As he had with Steuben, Gaskins had to adjust to anew superior. At 36 years old, Anthony Wayne was younger by about six years. He had a reputation for daring, courage, gaudiness, arrogance, harshness, and constant attention to the soldiers’ physical welfare and professional pride. During their time together, Wayne no doubt told Gaskins of the resentment that Pennsylvanians felt toward inept civilian authority (deeper than that of their Virginia counter-parts). More than a year before, in April 1780, Wayne and some of his officers had drawn up a manifesto to energize the government behind the war and “curb the spirit of insolence and audacity, manifested by the deluded and disaffected.” Having received no response, 1,300 of Wayne’s frustrated troops mutinied on New Year’s Day 1781. Their grievances would have been familiar to the Virginians-food, clothing, back pay, and housing-and it was only after several tense days that the mutiny ended by addressing some of the soldiers’ complaints. (27)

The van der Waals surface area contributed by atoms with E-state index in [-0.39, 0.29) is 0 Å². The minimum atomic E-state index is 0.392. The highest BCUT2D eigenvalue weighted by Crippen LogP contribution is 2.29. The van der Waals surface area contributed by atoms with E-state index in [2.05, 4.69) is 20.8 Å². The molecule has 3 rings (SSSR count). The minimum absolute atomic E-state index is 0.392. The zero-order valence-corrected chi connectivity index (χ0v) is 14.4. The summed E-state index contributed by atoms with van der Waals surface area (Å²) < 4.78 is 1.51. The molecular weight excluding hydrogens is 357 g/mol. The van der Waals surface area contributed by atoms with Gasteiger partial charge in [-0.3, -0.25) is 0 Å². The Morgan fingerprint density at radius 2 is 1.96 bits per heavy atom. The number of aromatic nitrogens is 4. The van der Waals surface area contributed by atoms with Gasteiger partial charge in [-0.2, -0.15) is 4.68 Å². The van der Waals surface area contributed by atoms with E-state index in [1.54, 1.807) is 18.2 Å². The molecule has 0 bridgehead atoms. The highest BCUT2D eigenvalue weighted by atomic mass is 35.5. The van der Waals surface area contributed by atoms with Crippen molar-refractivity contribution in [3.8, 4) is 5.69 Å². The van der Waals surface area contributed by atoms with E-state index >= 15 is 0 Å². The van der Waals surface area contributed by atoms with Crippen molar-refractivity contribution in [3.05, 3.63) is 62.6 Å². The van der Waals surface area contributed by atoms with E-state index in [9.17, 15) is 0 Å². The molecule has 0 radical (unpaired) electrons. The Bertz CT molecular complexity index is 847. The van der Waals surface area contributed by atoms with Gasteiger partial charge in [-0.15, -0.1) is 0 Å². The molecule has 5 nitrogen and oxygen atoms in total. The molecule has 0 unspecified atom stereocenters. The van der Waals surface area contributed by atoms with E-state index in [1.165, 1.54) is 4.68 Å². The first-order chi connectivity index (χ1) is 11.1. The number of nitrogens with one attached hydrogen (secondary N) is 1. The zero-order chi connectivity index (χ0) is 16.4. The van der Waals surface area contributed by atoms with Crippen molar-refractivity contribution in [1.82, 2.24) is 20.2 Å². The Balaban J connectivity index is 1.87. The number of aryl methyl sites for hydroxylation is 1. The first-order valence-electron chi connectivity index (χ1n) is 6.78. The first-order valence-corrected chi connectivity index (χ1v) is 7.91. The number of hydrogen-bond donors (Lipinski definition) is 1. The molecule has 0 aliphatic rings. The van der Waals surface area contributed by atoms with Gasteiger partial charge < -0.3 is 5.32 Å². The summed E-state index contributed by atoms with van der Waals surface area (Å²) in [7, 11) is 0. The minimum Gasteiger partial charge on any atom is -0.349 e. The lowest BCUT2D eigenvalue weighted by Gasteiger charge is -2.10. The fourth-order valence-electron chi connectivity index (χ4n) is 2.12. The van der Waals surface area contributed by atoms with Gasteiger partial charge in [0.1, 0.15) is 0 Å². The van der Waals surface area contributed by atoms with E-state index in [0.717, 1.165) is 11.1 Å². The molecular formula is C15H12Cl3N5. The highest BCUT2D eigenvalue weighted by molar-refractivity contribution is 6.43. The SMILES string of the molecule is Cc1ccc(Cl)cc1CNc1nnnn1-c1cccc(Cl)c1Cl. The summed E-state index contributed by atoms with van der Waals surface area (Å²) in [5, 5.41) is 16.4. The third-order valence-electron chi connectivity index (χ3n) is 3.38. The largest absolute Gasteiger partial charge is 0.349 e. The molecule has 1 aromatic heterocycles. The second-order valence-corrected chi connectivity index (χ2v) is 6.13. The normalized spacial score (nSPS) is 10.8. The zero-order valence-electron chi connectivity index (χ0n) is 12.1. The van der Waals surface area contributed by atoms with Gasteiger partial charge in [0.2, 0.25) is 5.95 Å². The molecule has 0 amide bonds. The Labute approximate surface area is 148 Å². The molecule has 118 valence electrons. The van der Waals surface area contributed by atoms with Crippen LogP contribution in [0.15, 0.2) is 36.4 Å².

Now, in late July, it was the Virginians turn to be mutinous. Their lack of clothing had been vividly described by Febiger. “But Lord have mercy upon us, a modest army of Women on examining Any Thing lower than the navel, would instantly take to their Scrapers [kitchens?] on the Appearance of so many naked Clubs in . The fact is the men are literally naked, shirts and Blanketts excepted.” Some soldiers had been left elsewhere “with their Feet half worn off,” and there were no more than twenty good pairs of shoes in the whole regiment. There was also “murmuring and discontent” about “arrearages of pay.” (28)